A New Level of Awareness
The Dedication of the Altar
In addition to the Maccabees' military victory over the Greeks
and the miracle of the Menorah, Chanukah commemorates the
rededication of the Beis HaMikdash  and its altar after it had
been defiled by the Greeks. 
Accordingly, the name Chanukah is derived from the word chinuch
which means not only "education" but also "dedication".
Dedication is also the theme of the passages which the Sages
chose for the daily reading of the Torah during Chanukah. 
They describe the inaugural offerings brought by the tribal
leaders of the Jewish people for the dedication of the altar
in the desert,  offerings which opened up new spiritual
possibilities for our material world.
Why was the Chanukah Miracle Necessary?
The concept underlying the dedication of the altar helps us
understand the Maccabean rededication of the Beis HaMikdash.
The kindling of the Menorah (like the offering of communal
sacrifices) may be practiced in a state of ritual impurity when
there is no other alternative.  Why, then, was the Chanukah
Among the answers offered to this question  is that this
leniency applies only to sacrifices brought upon an existing
altar and to lights kindled upon an existing Menorah. However,
when the Beis HaMikdash, the altar, and the Menorah all had to
be rededicated because they had been defiled by the Greeks, this
leniency could not be relied upon.
The oil used for rededicating the Menorah had to be ritually
pure: the source of spiritual light for our world cannot be
established through divine service that is acceptable only after
On the contrary, the rededication of the Beis HaMikdash requires
divine service of the highest level attainable. This was achieved
by the mesirus nefesh ("self-sacrifice") of the Maccabees in
their struggle for purity.
Making Our World a Dwelling Place for G-d
To the superficial observer, our world appears to function as an
utterly physical entity, with no obvious connection to G-dliness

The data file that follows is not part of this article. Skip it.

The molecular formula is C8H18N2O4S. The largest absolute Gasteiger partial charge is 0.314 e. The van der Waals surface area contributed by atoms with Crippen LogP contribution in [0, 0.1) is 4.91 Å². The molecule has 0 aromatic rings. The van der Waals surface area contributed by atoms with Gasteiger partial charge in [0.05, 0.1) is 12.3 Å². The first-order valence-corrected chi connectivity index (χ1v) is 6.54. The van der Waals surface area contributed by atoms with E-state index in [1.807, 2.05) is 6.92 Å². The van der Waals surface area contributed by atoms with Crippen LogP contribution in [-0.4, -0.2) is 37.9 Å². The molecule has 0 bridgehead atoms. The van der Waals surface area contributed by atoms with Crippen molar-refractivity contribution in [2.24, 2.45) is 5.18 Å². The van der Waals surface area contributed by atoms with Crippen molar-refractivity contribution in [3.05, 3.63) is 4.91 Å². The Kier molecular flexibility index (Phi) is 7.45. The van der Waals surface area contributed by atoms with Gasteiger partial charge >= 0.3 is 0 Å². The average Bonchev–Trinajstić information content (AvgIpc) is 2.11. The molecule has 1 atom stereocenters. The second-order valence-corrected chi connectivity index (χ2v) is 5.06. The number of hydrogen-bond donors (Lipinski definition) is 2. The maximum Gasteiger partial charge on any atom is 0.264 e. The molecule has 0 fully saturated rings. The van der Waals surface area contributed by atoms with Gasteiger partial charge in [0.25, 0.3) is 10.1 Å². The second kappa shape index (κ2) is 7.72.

This is the case because G-d desired "a dwelling in the lower
worlds,"  meaning that He wanted His presence to be revealed
in a setting where, by nature, He is not recognized.
The very nature of the material framework which He created
obscures spiritual awareness and breeds self-concern.
A radical change, the introduction of a new approach to
existence, is necessary for the world to serve as a dwelling
place for G-d. 
The construction of the Sanctuary and later, the Beis HaMikdash,
ushered in this new approach, for these structures served as
"dwelling places for G-d," places where His presence was openly
To inaugurate a structure of this type, a heightened level of
divine service is required; this is what is meant by chinuch -
A Focus on Children
Chinuch, as has been mentioned, also means "education".
The introduction of radical changes also takes place in the
education of a child.
Education is not intended to merely enable the child to progress
somewhat within his existing cognitive framework, but to
introduce him to new approaches and effect pervasive changes
in his nature.
For this reason, at the beginning of his formal education (and at
the introduction of each new stage in his development), the child
is given presents which, like the additional sacrifices offered
to dedicate the altar, will stimulate his growth  throughout
this lifelong endeavor.
In the spirit of Chanukah,  he will "always advance higher
in holy matters."
This, too, is the motivation underlying the cherished custom of